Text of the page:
This paper presents the most thorough study to date of vehicular carrier-phase differential GNSS (CDGNSS) positioning performance in a deep urban setting unaided by complementary sensors. Using data captured during approximately 2 hours of driving in and around the dense urban center of Austin, TX, a CDGNSS system is demonstrated to achieve 17-cm-accurate 3D urban positioning (95% probability) with solution availability greater than 87%. The results are achieved without any aiding by inertial, electro-optical, or odometry sensors. Development and evaluation of the unaided GNSS-based precise positioning system is a key milestone toward the overall goal of combining precise GNSS, vision, radar, and inertial sensing for all-weather high- integrity high-absolute-accuracy positioning for automated and connected vehicles. The system described and evaluated herein is composed of a densely-spaced reference network, a software-defined GNSS receiver, and a real-time kinematic (RTK) positioning engine. A performance sensitivity analysis reveals that navigation data wipeoff for fully-modulated GNSS signals and a dense reference network are key to high-performance urban RTK positioning. A comparison with existing unaided systems for urban GNSS processing indicates that the proposed system has significantly greater availability or accuracy.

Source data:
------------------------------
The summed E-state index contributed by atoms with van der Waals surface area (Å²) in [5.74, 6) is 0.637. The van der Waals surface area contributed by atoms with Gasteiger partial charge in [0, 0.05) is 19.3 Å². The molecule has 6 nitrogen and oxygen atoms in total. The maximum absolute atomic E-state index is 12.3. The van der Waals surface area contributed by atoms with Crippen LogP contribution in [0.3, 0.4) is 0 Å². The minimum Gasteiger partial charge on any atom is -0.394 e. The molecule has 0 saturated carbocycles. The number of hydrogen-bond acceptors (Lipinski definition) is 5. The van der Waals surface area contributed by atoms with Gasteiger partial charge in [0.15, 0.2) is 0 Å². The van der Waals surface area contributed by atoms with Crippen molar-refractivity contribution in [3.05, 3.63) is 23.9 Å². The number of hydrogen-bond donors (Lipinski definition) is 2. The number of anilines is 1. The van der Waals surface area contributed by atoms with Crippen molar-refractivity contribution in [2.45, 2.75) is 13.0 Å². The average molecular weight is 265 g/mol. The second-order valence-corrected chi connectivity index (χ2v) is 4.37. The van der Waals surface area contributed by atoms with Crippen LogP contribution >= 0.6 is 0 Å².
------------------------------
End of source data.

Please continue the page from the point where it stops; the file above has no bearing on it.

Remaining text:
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Todd E. Humphreys, Matthew J. Murrian, and Lakshay Narula "Deep-Urban Unaided Precise Global Navigation Satellite System Vehicle Positioning," in IEEE Intelligent Transportation Systems Magazine, doi: 10.1109/MITS.2020.2994121.